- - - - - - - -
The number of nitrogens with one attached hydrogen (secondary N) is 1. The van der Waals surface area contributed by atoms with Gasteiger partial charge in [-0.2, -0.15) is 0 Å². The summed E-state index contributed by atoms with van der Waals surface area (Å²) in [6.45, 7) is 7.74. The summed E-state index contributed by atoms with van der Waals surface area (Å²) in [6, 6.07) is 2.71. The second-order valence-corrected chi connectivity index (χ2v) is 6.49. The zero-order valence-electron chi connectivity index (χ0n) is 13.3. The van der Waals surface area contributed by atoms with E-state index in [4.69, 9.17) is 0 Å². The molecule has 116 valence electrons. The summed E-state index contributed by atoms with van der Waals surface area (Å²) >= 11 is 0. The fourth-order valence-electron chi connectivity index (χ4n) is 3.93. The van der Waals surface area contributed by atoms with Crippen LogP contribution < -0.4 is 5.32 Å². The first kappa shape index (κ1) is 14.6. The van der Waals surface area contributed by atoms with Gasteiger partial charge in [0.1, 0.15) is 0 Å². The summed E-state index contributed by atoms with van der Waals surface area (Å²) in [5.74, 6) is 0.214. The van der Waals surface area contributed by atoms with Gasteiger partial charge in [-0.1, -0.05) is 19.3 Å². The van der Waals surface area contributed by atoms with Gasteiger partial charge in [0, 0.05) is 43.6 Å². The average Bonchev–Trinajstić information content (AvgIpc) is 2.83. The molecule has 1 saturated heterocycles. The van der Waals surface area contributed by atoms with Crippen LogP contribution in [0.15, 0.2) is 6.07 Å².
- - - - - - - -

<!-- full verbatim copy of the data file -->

The number of nitrogens with one attached hydrogen (secondary N) is 1. The van der Waals surface area contributed by atoms with Gasteiger partial charge in [-0.2, -0.15) is 0 Å². The summed E-state index contributed by atoms with van der Waals surface area (Å²) in [6.45, 7) is 7.74. The summed E-state index contributed by atoms with van der Waals surface area (Å²) in [6, 6.07) is 2.71. The second-order valence-corrected chi connectivity index (χ2v) is 6.49. The zero-order valence-electron chi connectivity index (χ0n) is 13.3. The van der Waals surface area contributed by atoms with E-state index in [4.69, 9.17) is 0 Å². The molecule has 116 valence electrons. The summed E-state index contributed by atoms with van der Waals surface area (Å²) >= 11 is 0. The fourth-order valence-electron chi connectivity index (χ4n) is 3.93. The van der Waals surface area contributed by atoms with Crippen LogP contribution < -0.4 is 5.32 Å². The first kappa shape index (κ1) is 14.6. The van der Waals surface area contributed by atoms with Gasteiger partial charge in [0.1, 0.15) is 0 Å². The summed E-state index contributed by atoms with van der Waals surface area (Å²) in [5.74, 6) is 0.214. The van der Waals surface area contributed by atoms with Gasteiger partial charge in [-0.1, -0.05) is 19.3 Å². The van der Waals surface area contributed by atoms with Gasteiger partial charge in [0, 0.05) is 43.6 Å². The average Bonchev–Trinajstić information content (AvgIpc) is 2.83. The molecule has 1 saturated heterocycles. The van der Waals surface area contributed by atoms with Crippen LogP contribution in [0.15, 0.2) is 6.07 Å².